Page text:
It may be mid-November but it’s already looking a lot like Christmas out there! And if you’ve been tasked with organising this year’s office party, it’s time to start planning.
A work do is always welcome - it brings people together for an occasion that doesn’t require a PowerPoint presentation or a note pad, and it gives everyone the opportunity to congratulate themselves on work well done.
But if you want to give your colleagues a party to remember, make sure it’s for the right reasons. With lots of experience in the world of HR management, we at Pure know a thing or two about creating safe social events without diluting the merriment. So, we’re playing Fairy Godmother with a light hearted mini-guide just for you to help prevent pitfalls of the annual celebrations!
1. O come all ye faithful workmates!
Ask a few colleagues to help with the event so you’re not left exhausted when everyone else is having fun. Whether it’s asking someone to collect money if staff are contributing or doing the food shopping, a little help goes a long way. After all, you should enjoy the planning process as well as the party! Delegatingand project management aregreat for your CV.
2. Engage and inspire
Christmas is a great opportunity to engage staff by involving them in the general plan. Ask colleagues for ideas; a talent contest? Fancy dress? Buffet or sit-down meal? Disco or live band? Remember to be sensitive about it since some people don’t celebrate Christmas or simply don’t want to make a big deal of it. While others can’t wait to dip their cups into the punch bowl.
3. Decorations without the drama
Indeed go to town with the tinsel and other shiny festoons but watch where you hang or drape them. We all love to personalise our desks with shiny stuff, but computers and other equipment can get rather hot. So save your local fire fighters the trip and keep decorations away from places that are going heat up.
And resist the temptation to stand on swivel chairs to hang decorations in those hard-to-reach nooks or high ceilings! It’s not worth spending Xmas in plaster for the sake of a few paper chains!
4. Assess the risks
Remember an event at the workplace requires a risk assessment. Whether it’s high heels, spilled drinks or loose cabling, list all of the things you think could put a dampener on festivities and prepare accordingly. Get staff trained in first aid and health and safety involved from the beginning.
5. Enjoy a tipple, avoid tragedy
80% of Christmas injuries are a result of alcohol consumption so treat this issue with utmost seriousness. Check the workplace policy on drinking alcoholic beverages in the office, tell the management about your plans and check liability for any injuries on the premises as a result of drinking. You may want to consider limiting the availability of free booze for example.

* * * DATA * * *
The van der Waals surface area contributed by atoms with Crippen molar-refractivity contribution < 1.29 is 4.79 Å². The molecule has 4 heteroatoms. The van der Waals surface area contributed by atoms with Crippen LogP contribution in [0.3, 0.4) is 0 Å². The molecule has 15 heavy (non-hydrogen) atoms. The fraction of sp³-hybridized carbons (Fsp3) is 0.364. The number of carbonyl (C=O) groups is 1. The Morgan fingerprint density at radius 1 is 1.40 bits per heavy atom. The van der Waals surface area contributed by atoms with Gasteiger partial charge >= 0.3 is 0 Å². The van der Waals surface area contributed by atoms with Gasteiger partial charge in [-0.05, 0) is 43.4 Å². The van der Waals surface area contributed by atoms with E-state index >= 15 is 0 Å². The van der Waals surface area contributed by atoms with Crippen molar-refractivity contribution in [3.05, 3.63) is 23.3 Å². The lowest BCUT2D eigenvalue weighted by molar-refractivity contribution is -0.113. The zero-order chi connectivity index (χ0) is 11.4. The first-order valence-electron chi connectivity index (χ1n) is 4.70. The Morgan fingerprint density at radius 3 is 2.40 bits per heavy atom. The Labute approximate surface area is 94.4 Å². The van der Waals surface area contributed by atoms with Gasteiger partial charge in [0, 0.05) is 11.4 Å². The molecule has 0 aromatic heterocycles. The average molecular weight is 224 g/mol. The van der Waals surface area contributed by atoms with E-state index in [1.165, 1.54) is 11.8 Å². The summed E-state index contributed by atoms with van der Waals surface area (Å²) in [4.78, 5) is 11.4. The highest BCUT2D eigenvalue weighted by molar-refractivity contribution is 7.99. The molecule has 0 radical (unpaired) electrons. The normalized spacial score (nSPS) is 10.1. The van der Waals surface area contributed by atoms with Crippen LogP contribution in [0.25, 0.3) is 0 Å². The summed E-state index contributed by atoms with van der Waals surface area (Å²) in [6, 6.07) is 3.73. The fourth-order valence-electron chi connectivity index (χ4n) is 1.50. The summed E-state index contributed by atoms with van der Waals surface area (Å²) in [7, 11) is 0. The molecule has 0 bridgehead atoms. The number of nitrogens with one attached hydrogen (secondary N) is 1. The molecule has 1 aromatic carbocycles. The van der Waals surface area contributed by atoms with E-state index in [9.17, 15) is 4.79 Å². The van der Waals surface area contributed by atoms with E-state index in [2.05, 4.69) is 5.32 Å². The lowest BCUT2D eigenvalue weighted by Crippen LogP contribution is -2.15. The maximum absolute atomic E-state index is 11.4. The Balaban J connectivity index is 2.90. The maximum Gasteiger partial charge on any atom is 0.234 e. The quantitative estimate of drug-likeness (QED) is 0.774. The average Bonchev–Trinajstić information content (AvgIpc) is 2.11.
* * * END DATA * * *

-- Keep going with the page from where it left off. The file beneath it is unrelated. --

Before the event remind staff diplomatically to be aware of their behaviour regardless if they plan to drink or not. Workplace regulations apply – claims of sexual harassment, violence and other issues could emerge when the party is over.
6. Keep food fresh
Your colleagues won’t be feeling merry or bright if the office party leaves them with food poisoning. So prepare, handle and store the refreshments safely so everyone can enjoy delightfully indulgent treats.
7. Any other business
Some people may still come a cropper as a result of clichéd party errors despite your guidance. Common sense and respect should prevail, but whether it’s locking away the photocopier or pre-booking taxis to avoid disastrous journeys home, it’s sensible to take caution.
Here’s where we hand over our sparkly panto wand to you! Go and create a fantastic evening planned with everyone’s welfare in mind. With a touch of Christmas magic and the must-have Slade classic, you really can’t go wrong!
Gill is a founding Director of Pure and has worked in recruitment since 1988, including eight years of specialist recruitment experience within an international specialist recruitment company and five years working within financial services recruitment in Sydney, Australia. Gill’s approach is to provide clients and candidates with the highest quality of service. She has a consultative style which has led to her building long-term relationships with both clients and candidates.